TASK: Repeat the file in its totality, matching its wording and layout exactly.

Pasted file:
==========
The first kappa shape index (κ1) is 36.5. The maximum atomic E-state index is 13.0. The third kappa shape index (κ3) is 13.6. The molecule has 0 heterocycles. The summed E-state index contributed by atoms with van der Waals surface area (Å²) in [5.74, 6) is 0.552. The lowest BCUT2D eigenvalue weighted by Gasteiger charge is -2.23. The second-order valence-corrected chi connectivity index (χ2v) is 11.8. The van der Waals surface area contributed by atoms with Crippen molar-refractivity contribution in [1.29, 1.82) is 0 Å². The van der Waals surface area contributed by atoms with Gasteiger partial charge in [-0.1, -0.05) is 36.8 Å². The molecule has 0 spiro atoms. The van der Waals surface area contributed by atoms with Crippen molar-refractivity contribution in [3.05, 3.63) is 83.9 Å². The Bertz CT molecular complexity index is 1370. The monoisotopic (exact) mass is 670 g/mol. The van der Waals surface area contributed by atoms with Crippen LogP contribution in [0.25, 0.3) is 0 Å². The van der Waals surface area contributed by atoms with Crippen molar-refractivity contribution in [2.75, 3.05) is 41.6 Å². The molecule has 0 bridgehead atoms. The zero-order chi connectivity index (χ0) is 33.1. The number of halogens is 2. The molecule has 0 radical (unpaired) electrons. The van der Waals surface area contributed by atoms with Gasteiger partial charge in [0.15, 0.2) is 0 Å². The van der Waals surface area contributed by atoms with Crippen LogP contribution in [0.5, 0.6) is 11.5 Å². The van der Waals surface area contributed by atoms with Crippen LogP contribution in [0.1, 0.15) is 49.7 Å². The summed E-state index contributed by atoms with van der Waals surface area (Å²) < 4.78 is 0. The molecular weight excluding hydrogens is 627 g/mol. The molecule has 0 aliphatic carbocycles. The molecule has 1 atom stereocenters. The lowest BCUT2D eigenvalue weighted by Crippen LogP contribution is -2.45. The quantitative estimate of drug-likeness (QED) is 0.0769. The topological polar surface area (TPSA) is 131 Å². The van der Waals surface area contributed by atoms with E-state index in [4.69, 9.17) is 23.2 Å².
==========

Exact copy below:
The first kappa shape index (κ1) is 36.5. The maximum atomic E-state index is 13.0. The third kappa shape index (κ3) is 13.6. The molecule has 0 heterocycles. The summed E-state index contributed by atoms with van der Waals surface area (Å²) in [5.74, 6) is 0.552. The lowest BCUT2D eigenvalue weighted by Gasteiger charge is -2.23. The second-order valence-corrected chi connectivity index (χ2v) is 11.8. The van der Waals surface area contributed by atoms with Crippen molar-refractivity contribution in [1.29, 1.82) is 0 Å². The van der Waals surface area contributed by atoms with Gasteiger partial charge in [-0.1, -0.05) is 36.8 Å². The molecule has 0 spiro atoms. The van der Waals surface area contributed by atoms with Crippen molar-refractivity contribution in [3.05, 3.63) is 83.9 Å². The Bertz CT molecular complexity index is 1370. The monoisotopic (exact) mass is 670 g/mol. The van der Waals surface area contributed by atoms with Crippen LogP contribution in [0.25, 0.3) is 0 Å². The van der Waals surface area contributed by atoms with Crippen molar-refractivity contribution in [2.75, 3.05) is 41.6 Å². The molecule has 0 bridgehead atoms. The zero-order chi connectivity index (χ0) is 33.1. The number of halogens is 2. The molecule has 0 radical (unpaired) electrons. The van der Waals surface area contributed by atoms with Gasteiger partial charge in [0.15, 0.2) is 0 Å². The van der Waals surface area contributed by atoms with Crippen LogP contribution in [0.5, 0.6) is 11.5 Å². The van der Waals surface area contributed by atoms with Crippen LogP contribution in [0.1, 0.15) is 49.7 Å². The summed E-state index contributed by atoms with van der Waals surface area (Å²) < 4.78 is 0. The molecular weight excluding hydrogens is 627 g/mol. The molecule has 0 aliphatic carbocycles. The molecule has 1 atom stereocenters. The lowest BCUT2D eigenvalue weighted by Crippen LogP contribution is -2.45. The quantitative estimate of drug-likeness (QED) is 0.0769. The topological polar surface area (TPSA) is 131 Å². The van der Waals surface area contributed by atoms with E-state index in [4.69, 9.17) is 23.2 Å².